Nothing just happens
By Edward Copeland
People tend to be described as dog people or cat people. New York people or L.A. people — you get the idea. When it comes to filmmakers, countless directors fall into that sort of categorizing where either you love their work or their movies just rub you the wrong way. I know many people who flat-out dislike the films of Alexander Payne whereas he hasn't disappointed me yet. The Descendants, Payne's first work on the big screen as a director/co-writer since the "14e arrondissement" segment in 2006's Paris, je t'aime and first feature since the sublime Sideways in 2004, doesn't break his streak. In fact, I think it could be Payne's finest film so far and it definitely delivers a role to George Clooney that allows the actor to give the best performance of his career.
Perhaps the secret to Payne's success can be put in two simple words: He reads. With the exception of Citizen Ruth, his first feature as a writer/director, all Payne's subsequent films have been adaptations of novels — not giant, well-known best sellers, mind you, but fiction that somehow crossed his path and seemed as if they'd transfer well into films. In a recent profile in The New York Times, Payne said that the reason he started to co-write his own screenplays was because when he began his career all the scripts that came his way didn't appeal to him. The Descendants began life as a well-reviewed 2007 novel by Kaui Hart Hemmings and marks the first Payne feature that the director didn't co-write with Jim Taylor (though Taylor does serve as a producer). Nat Faxon & Jim Rash, the other writers credited with Payne on the screenplay, both received their first feature writing credits, having worked primarily as actors.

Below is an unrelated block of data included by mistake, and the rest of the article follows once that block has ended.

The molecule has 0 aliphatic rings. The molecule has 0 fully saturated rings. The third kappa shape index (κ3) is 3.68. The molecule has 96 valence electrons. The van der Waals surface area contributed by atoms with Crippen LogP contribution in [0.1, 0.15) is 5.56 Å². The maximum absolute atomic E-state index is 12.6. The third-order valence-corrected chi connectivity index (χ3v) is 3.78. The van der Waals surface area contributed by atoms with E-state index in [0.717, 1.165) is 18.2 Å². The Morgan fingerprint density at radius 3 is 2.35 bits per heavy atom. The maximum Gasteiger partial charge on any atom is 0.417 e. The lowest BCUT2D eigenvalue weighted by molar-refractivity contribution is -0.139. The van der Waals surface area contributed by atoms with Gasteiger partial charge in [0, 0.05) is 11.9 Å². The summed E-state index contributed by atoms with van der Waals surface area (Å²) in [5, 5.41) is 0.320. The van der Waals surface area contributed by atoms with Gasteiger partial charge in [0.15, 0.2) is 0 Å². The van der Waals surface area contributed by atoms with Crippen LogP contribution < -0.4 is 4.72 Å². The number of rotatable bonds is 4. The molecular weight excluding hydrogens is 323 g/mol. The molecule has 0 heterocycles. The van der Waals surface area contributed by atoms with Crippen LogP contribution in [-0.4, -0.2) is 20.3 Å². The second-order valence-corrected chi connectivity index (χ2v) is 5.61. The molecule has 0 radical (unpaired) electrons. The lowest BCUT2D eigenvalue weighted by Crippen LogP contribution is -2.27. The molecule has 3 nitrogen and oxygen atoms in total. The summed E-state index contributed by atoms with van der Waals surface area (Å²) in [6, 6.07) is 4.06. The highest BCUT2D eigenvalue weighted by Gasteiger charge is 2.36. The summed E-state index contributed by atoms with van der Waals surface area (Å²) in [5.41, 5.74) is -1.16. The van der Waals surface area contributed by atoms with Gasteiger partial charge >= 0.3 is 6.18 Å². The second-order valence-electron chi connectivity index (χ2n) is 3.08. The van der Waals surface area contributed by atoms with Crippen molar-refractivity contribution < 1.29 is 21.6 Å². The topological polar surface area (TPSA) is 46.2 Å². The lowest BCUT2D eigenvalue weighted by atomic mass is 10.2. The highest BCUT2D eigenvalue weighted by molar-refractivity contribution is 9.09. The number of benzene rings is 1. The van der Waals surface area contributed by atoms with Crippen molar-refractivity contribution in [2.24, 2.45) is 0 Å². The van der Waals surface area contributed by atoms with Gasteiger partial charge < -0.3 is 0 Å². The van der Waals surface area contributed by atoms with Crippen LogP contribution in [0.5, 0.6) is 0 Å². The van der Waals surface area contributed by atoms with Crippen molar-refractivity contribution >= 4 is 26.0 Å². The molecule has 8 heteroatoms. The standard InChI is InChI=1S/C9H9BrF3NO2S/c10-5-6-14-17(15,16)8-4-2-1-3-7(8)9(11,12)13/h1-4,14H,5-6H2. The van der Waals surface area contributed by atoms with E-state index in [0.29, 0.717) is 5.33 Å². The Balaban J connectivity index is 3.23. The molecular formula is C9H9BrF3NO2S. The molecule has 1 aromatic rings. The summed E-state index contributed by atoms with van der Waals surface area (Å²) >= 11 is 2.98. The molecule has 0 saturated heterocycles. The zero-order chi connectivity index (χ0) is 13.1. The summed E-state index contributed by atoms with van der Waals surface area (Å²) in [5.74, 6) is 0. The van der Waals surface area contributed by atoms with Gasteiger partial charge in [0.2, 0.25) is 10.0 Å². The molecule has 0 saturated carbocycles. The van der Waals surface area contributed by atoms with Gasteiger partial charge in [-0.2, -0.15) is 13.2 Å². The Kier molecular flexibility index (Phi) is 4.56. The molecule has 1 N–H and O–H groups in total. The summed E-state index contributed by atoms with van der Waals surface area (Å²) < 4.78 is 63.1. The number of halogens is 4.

Matt King (Clooney) makes a great living practicing law in paradise — or at least that's what many think when they hear the word Hawaii. Not everyone agrees, especially Matt King with everything he has on his plate. As he says in a voiceover early in the film, "Paradise can go fuck itself." Though King and his extended family of cousins bear little outward signs of being native Hawaiians, their ancestry stretches back to original Hawaiian royalty, giving them the rights to a huge tract of beautiful, untouched Hawaiian land that's their family has held in trust for eons. The trust expires in seven years and Matt somehow has become the trustee who makes the final call after a vote by the various cousins whether to hold on to the land or accept one of two competing offers that will make all the relatives rich.
The pre-scheduled family meeting has come at a most inopportune time for Matt as his wife, Elizabeth, suffers severe injuries in a boating accident that places her in a coma. Soon after, the doctor informs Matt that Elizabeth is in a persistent vegetative state and won't be coming back. According to the terms of her living will, Elizabeth didn't want any unusual measures taken to keep her alive and wants all life support turned off so her friends can have a chance to say goodbye before her funeral. Matt, who pretty much lives in a world of obliviousness, finds himself suddenly the main caretaker for his precocious and odd 10-year-old daughter Scottie (Amara Miller).
As he finds himself dealing with several incidents Scottie has caused at school and with her friends, he retrieves his 17-year-old daughter Alexandra (Shailene Woodley) from the boarding school he and Elizabeth sent her to following drug problems. Alexandra still harbors a grudge against her mother about a fight they had over Christmas break that her father urges her to let go and Alex realizes that Matt has no idea what mother and daughter fought about and she fills him in — Elizabeth had been cheating on him with another man.